Whether it be preventive strategies for things we know will happen with their cancer treatment, whether they’re actively in treatment and experiencing these, or even they were done with their treatment. We know that patients who had any type of cancer are increased risk for skin cancer, and so these patients definitely at a minimum need yearly skin checks.

I thought we’d be opening the floodgates. I prepared for it. We created a specific scheduling team, a handle that people sent messages to within our electronic medical records. I had a dedicated person for scheduling. She was more a coordinator. We created these fancy‑schmancy handouts, and we sent everyone an email blast...Crickets! Complete crickets, nothing.

It was like a little dribble out of a faucet, maybe for one or two people, but that was it. I was surprised, but I wasn’t going to be defeated, so the next step was to really get the word out there giving grand rounds for oncology, meeting with the infusion nurses early in the morning with my team.

We did some media around it, so I hired a media consultant. We were very fortunate to partner with La Roche‑Posay with unrestricted philanthropic funds that they gave us to support this initiative. I used some of that money to help do some local media to let everyone know in the community that we had this, this was unique to GW.

Certainly, if they, as a physician, they had patients who would be appropriate, send them our way. I even spoke at local support groups for cancer survivors. Those definitely made a difference. In hindsight, I wish I did that before we launched. I will say, I did give that oncology runarounds right as we were launching. Right as that money was coming in, right as we were launching, I timed that appropriately, but even that was not enough.

It’s also been ongoing. To give one lecture, not going to cut it. You’ve got to keep going. We’ve done journal after journal club with the hem/onc fellows. We’ve done more grand rounds. Speaking at local and national meetings, and then taking that information and recycling it and sharing it with the local oncology folks.

It was surprisingly a challenge and what’s really important is to get it right the first time. Let’s say you do get an influx and your scheduling team isn’t prepared or you don’t have availability, that will kill it. You drop the ball once, those referrals will stop coming.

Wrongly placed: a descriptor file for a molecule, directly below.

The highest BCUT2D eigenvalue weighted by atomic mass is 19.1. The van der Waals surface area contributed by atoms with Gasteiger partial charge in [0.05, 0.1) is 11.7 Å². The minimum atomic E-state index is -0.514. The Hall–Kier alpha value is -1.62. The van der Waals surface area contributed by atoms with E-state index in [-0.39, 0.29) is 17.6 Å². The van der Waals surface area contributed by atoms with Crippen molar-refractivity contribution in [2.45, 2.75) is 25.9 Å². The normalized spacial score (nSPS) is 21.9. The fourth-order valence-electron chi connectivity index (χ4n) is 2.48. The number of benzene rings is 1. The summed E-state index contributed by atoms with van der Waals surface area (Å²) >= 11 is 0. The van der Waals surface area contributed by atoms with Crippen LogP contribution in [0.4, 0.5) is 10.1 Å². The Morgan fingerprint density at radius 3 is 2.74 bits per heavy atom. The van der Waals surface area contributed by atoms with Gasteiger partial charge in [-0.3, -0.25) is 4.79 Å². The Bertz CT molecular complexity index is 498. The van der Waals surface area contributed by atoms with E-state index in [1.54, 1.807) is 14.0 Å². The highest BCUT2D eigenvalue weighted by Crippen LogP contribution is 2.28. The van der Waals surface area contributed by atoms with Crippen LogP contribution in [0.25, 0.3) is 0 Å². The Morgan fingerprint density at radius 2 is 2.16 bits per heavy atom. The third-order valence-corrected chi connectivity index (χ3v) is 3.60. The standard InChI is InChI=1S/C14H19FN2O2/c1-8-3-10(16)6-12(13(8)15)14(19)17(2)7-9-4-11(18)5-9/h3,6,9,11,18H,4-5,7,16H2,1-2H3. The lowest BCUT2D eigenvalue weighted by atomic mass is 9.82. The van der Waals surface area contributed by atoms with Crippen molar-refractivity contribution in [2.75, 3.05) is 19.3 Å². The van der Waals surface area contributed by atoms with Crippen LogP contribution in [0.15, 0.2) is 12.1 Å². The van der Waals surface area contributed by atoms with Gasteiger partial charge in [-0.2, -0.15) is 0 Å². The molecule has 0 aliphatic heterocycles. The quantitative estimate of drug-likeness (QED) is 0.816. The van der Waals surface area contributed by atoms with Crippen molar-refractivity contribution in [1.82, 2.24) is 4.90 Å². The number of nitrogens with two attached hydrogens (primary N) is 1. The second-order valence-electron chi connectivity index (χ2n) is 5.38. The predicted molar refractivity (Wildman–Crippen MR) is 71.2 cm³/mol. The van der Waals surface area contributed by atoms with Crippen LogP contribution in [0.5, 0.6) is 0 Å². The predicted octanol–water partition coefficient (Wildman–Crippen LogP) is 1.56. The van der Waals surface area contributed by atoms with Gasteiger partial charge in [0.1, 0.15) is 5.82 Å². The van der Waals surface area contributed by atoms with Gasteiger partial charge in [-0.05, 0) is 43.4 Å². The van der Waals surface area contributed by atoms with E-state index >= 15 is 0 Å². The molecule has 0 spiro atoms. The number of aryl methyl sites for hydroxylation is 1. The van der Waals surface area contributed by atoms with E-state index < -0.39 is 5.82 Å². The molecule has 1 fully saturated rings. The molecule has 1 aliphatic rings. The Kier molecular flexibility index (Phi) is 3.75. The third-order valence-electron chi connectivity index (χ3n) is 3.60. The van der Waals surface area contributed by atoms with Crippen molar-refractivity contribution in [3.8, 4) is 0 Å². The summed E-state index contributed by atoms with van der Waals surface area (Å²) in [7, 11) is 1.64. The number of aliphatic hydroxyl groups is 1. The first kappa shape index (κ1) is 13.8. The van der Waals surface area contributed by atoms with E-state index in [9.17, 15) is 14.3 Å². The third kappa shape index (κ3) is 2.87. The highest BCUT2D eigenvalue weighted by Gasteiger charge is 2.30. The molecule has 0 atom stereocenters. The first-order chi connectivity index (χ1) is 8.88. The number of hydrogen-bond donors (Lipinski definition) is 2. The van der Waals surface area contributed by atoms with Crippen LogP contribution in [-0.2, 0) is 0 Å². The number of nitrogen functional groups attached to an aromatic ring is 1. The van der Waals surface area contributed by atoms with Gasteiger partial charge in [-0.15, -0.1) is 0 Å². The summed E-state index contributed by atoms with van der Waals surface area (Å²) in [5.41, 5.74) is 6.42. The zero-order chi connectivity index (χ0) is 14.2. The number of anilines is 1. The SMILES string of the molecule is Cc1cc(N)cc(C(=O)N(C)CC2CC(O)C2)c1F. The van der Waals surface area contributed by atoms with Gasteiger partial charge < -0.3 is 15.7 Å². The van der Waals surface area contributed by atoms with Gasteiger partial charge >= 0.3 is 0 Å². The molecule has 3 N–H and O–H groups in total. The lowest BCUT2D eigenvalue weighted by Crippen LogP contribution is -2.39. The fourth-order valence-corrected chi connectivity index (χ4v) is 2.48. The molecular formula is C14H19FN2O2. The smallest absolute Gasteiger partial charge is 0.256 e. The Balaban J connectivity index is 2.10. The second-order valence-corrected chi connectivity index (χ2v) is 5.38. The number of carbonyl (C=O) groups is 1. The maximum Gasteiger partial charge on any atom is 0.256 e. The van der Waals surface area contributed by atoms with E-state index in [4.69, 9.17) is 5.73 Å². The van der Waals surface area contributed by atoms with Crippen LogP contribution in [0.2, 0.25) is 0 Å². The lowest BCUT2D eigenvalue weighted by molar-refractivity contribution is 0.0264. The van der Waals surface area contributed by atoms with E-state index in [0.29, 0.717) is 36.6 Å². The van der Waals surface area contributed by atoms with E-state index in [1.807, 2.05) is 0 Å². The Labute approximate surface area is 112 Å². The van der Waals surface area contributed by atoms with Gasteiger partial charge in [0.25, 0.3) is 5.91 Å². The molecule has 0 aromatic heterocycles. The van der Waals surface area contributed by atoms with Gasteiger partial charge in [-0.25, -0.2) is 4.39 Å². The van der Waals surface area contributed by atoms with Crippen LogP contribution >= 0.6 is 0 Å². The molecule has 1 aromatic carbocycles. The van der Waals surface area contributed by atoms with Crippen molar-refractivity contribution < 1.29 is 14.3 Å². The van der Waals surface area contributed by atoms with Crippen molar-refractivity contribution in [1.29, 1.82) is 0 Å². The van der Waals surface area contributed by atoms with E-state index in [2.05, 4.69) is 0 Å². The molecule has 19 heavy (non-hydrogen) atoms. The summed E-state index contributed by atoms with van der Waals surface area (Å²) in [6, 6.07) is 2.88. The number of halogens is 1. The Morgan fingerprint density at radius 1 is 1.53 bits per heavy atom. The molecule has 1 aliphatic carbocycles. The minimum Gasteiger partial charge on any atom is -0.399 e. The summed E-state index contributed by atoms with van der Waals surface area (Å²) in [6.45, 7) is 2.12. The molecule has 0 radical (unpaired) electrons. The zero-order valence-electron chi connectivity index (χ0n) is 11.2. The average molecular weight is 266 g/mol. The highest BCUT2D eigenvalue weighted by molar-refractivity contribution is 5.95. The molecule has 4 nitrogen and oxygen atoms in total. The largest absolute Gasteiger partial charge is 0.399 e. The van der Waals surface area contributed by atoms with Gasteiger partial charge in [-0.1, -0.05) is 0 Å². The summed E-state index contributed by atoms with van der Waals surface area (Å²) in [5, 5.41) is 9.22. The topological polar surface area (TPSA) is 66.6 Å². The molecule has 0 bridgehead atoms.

We started the program doing this a full day once a month. That didn’t work because a lot of these patients are coming frequently for their infusions. Some of this we do it in the morning, in the afternoon. The patients would prefer the other time. I quickly learned that having a specialty clinic like this only once a month really didn’t facilitate its flow. We changed it in that we have protected slots weekly morning and afternoon once a week to get these patients in.

That made a huge difference in terms of flow and also in terms of the willingness for the infusion nurses, the oncologists, the oncology fellows to send those patients because most likely, the patient will only have to wait at most maybe five or six days before being seen by us.

On the other side of that, especially with everything going on now, we’ve been employing telehealth to access these patients. We really want to limit the mobility, especially of these patients. We’ve been doing a lot of telehealth as source for our supportive oncodermatology patients. That has worked really well.

I would have liked to initiate that even a year or two ago. However, with the restrictions in terms of reimbursement, it wasn’t possible. Now I’m hopeful that these waived restrictions will be maintained and we can continue to offer these services through telehealth, because a lot of these things can be managed through telehealth, truth be told.

That has made a big difference, and so we’ve become quite busy, and to maintain that level of engagement. But still I encourage anyone listening, don’t rest on those laurels even if you’re doing a good job. You have to keep it up. I just gave journal club to the hem/onco fellows a week or two ago via Webex, because obviously we can’t get together.

You’ve got to maintain that very visible interest in the space, because people will quickly forget. There’s a lot going on for these patients. If you want the oncologist, just think about the skin, hair and nails. You need to be visible. So, I encourage you, if you’re interested in creating this type of clinic in your practice or at your institution, that you take a multifaceted approach. Not just enough to create the clinic, you need to really engage and make yourself accessible to the oncologist day or night so to speak.

We have TigerText, which is a HIPAA protected texting service. The oncologists know that they can reach out to me regardless of what day it is via that texting program, and I’ll respond pretty quickly to the point where I sometimes will even get images of family members, because why not? That’s what you do with dermatologists. But it really does engender good will. I rely on them for those referrals and so I do it, and I get those referrals in.

Melissa: Thank you so much for joining us, Dr Friedman. And thank you for listening. If you enjoyed this podcast or have any questions, please let us know in the feedback box below. We really appreciate the feedback you send us.